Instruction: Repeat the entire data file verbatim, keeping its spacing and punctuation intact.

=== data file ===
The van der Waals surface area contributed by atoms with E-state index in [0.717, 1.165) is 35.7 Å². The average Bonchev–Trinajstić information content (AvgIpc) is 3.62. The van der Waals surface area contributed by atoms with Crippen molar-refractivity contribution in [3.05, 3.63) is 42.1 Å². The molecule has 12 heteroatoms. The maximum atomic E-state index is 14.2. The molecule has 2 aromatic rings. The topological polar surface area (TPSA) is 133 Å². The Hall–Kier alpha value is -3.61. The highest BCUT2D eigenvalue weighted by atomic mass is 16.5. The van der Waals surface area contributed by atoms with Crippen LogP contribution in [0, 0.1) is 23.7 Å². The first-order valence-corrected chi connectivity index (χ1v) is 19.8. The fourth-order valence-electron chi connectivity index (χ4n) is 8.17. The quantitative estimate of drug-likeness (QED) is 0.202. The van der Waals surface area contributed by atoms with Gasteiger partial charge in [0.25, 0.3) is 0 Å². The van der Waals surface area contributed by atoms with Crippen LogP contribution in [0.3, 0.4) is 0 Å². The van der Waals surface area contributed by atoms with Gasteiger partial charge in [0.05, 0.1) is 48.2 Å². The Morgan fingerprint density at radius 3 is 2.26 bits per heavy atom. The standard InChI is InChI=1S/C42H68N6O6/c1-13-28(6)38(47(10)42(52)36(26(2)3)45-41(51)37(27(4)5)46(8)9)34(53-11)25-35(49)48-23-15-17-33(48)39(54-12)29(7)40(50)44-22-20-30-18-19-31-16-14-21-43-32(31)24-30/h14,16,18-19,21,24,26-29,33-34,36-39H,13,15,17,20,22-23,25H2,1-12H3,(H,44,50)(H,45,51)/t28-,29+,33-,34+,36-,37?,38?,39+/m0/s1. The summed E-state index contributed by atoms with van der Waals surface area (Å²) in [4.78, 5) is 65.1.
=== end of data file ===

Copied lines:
The van der Waals surface area contributed by atoms with E-state index in [0.717, 1.165) is 35.7 Å². The average Bonchev–Trinajstić information content (AvgIpc) is 3.62. The van der Waals surface area contributed by atoms with Crippen molar-refractivity contribution in [3.05, 3.63) is 42.1 Å². The molecule has 12 heteroatoms. The maximum atomic E-state index is 14.2. The molecule has 2 aromatic rings. The topological polar surface area (TPSA) is 133 Å². The Hall–Kier alpha value is -3.61. The highest BCUT2D eigenvalue weighted by atomic mass is 16.5. The van der Waals surface area contributed by atoms with Crippen LogP contribution in [0, 0.1) is 23.7 Å². The first-order valence-corrected chi connectivity index (χ1v) is 19.8. The fourth-order valence-electron chi connectivity index (χ4n) is 8.17. The quantitative estimate of drug-likeness (QED) is 0.202. The van der Waals surface area contributed by atoms with Gasteiger partial charge in [0.25, 0.3) is 0 Å². The van der Waals surface area contributed by atoms with Crippen LogP contribution in [0.3, 0.4) is 0 Å². The van der Waals surface area contributed by atoms with Gasteiger partial charge in [0.05, 0.1) is 48.2 Å². The Morgan fingerprint density at radius 3 is 2.26 bits per heavy atom. The standard InChI is InChI=1S/C42H68N6O6/c1-13-28(6)38(47(10)42(52)36(26(2)3)45-41(51)37(27(4)5)46(8)9)34(53-11)25-35(49)48-23-15-17-33(48)39(54-12)29(7)40(50)44-22-20-30-18-19-31-16-14-21-43-32(31)24-30/h14,16,18-19,21,24,26-29,33-34,36-39H,13,15,17,20,22-23,25H2,1-12H3,(H,44,50)(H,45,51)/t28-,29+,33-,34+,36-,37?,38?,39+/m0/s1. The summed E-state index contributed by atoms with van der Waals surface area (Å²) in [4.78, 5) is 65.1.